While we don't expect audiences to react in just one way, we think they will find relevance in their own lives and come away entertained – and with a lot to think about!
WHAT HAVE BEEN YOUR INFLUENCES OR REFERENCES FOR HOW THE MUSIC WILL SOUND?
Because I was raised on westerns and also have written 10 musicals, I've found Riders to be the perfect vehicle to avail myself of numerous styles in which I’ve worked. Though it is a true opera from start to finish, it has reprises, occasionally rhyming lyrics, and an orchestration that tips its hat to the western movie score. There have not been many operas based in the American Wild West. The only musical point of reference an audience has for westerns is a large orchestral movie sound, usually with French horns. I believe it is important to reward expectation before the sound world of Riders grows more complex and individualistic.
For me, it is important to make an audience comfortable before we take them on an unexpected journey. My mentor Carlisle Floyd says that if an audience has a vocabulary of 200 words, give them those words plus 200 they don't know. I have stood by that in all of my writing.
DO YOU FIND ANYTHING UNIQUE ABOUT THE LANGUAGE OF THE TEXT?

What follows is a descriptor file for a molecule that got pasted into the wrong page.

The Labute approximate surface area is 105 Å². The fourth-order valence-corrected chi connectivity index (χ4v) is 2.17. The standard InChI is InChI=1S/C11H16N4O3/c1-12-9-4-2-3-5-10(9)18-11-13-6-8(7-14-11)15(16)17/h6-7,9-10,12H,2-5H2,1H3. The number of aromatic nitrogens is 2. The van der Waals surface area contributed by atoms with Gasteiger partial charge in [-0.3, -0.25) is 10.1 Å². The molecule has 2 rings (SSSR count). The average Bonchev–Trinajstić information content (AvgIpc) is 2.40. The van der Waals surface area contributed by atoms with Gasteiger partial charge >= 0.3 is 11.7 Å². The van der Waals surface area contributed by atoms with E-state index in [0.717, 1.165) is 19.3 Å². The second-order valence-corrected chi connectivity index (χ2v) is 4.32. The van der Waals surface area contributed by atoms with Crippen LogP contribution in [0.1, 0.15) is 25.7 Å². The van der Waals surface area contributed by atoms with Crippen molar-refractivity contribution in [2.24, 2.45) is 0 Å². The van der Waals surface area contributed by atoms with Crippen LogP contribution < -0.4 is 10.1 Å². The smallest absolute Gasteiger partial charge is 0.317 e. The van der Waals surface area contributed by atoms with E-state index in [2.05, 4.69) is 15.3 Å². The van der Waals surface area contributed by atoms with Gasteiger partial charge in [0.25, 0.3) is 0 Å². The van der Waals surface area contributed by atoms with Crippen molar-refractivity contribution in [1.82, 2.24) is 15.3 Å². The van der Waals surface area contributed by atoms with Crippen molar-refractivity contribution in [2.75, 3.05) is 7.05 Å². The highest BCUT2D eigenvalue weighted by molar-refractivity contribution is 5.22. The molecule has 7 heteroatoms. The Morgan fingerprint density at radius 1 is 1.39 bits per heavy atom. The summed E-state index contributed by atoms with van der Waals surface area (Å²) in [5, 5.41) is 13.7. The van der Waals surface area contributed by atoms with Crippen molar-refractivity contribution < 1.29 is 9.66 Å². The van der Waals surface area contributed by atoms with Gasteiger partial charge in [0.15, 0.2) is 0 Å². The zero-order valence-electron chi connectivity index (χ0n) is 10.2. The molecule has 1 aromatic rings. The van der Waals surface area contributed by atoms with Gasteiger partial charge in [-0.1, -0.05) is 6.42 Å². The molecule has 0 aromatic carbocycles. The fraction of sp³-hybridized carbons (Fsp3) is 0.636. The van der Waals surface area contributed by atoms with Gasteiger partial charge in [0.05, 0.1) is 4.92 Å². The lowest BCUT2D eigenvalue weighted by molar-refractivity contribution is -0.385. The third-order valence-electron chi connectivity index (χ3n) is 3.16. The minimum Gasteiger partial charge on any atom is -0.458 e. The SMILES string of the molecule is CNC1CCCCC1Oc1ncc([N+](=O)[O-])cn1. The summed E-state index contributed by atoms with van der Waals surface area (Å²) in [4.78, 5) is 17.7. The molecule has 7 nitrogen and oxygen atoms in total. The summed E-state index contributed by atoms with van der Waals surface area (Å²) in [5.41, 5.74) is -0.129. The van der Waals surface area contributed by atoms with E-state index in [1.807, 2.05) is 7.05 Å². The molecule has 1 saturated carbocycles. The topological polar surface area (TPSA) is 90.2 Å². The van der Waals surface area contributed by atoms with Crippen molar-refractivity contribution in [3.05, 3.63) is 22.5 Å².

There are the usual western idioms (clichés) that imbue this piece – mostly things like the clipped "n" ("Goin'") instead of going for example and a few "ain'ts" and the very occasional "reckon". We did find that Jane speaks more formally – perhaps she is more educated or prides herself in her use of the language. I find it helps set her apart from the other characters. The Bishop also speaks more formally, being a preacher. The others are rougher in their language and we have tried to articulate these differences in our text. There is some cursing, but we tried to use it sparingly and only when it seemed important to emphasize an emotion. I find that too much cursing actually defangs the intent.
HOW DO VARIOUS ENGLISH DIALECTS CHANGE THE WAY YOU SET THE LIBRETTO?
All textual syllables dictate to me how they should be set, whether proper English or more rough dialects. I tend to say the text over and over in my head until the notes or emphases make themselves apparent.
IS THERE ANY CHARACTER OR DRAMATIC POINT IN THIS STORY WITH WHICH YOU HAVE A PARTICULAR CONNECTION?
I particularly like Lassiter, a cowboy who arrives at the Withersteen ranch on a mission to avenge his sister's death but who is also full of sensitivity and tenderness beneath his outward hardened appearance. He is deeply complex and makes his journey with interesting revelations and unexpected turns. My favorite moment is the one where he reveals his personal philosophy at his sister's grave – one in which he eschews relying on any particular religion or society, yet still leaves room for love and wonder – and also lets his emotions come forward. This seems to be a high point for the audience as well. We get the sensitive side of the rough but reflective man.